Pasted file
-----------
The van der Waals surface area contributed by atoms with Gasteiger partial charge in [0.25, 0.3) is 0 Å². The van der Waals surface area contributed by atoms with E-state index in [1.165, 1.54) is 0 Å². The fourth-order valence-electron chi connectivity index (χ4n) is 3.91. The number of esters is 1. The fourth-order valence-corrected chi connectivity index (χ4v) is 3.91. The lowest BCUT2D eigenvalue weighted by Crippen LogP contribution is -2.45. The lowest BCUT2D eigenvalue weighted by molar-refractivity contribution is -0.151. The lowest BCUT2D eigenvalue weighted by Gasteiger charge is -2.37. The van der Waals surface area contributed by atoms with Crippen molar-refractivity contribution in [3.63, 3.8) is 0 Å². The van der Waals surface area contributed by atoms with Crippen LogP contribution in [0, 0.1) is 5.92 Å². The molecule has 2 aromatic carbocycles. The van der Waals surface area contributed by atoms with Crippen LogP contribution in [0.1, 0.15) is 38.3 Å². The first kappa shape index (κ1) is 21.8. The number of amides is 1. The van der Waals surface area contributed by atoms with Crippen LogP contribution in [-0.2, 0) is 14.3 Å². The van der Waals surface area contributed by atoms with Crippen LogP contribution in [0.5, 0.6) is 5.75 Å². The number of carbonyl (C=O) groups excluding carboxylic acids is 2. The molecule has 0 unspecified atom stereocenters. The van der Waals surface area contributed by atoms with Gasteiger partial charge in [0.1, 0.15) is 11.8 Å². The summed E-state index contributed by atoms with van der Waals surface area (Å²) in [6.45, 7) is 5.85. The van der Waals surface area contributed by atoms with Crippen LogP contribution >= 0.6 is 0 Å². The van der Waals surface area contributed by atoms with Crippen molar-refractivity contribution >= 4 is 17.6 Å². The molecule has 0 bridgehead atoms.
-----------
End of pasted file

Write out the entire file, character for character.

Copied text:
The van der Waals surface area contributed by atoms with Gasteiger partial charge in [0.25, 0.3) is 0 Å². The van der Waals surface area contributed by atoms with E-state index in [1.165, 1.54) is 0 Å². The fourth-order valence-electron chi connectivity index (χ4n) is 3.91. The number of esters is 1. The fourth-order valence-corrected chi connectivity index (χ4v) is 3.91. The lowest BCUT2D eigenvalue weighted by Crippen LogP contribution is -2.45. The lowest BCUT2D eigenvalue weighted by molar-refractivity contribution is -0.151. The lowest BCUT2D eigenvalue weighted by Gasteiger charge is -2.37. The van der Waals surface area contributed by atoms with Crippen molar-refractivity contribution in [3.63, 3.8) is 0 Å². The van der Waals surface area contributed by atoms with Crippen LogP contribution in [0, 0.1) is 5.92 Å². The molecule has 2 aromatic carbocycles. The van der Waals surface area contributed by atoms with Crippen LogP contribution in [0.1, 0.15) is 38.3 Å². The first kappa shape index (κ1) is 21.8. The number of amides is 1. The van der Waals surface area contributed by atoms with Crippen LogP contribution in [-0.2, 0) is 14.3 Å². The van der Waals surface area contributed by atoms with Crippen LogP contribution in [0.5, 0.6) is 5.75 Å². The number of carbonyl (C=O) groups excluding carboxylic acids is 2. The molecule has 0 unspecified atom stereocenters. The van der Waals surface area contributed by atoms with Gasteiger partial charge in [0.1, 0.15) is 11.8 Å². The summed E-state index contributed by atoms with van der Waals surface area (Å²) in [6.45, 7) is 5.85. The van der Waals surface area contributed by atoms with Crippen LogP contribution >= 0.6 is 0 Å². The van der Waals surface area contributed by atoms with Crippen molar-refractivity contribution >= 4 is 17.6 Å². The molecule has 0 bridgehead atoms.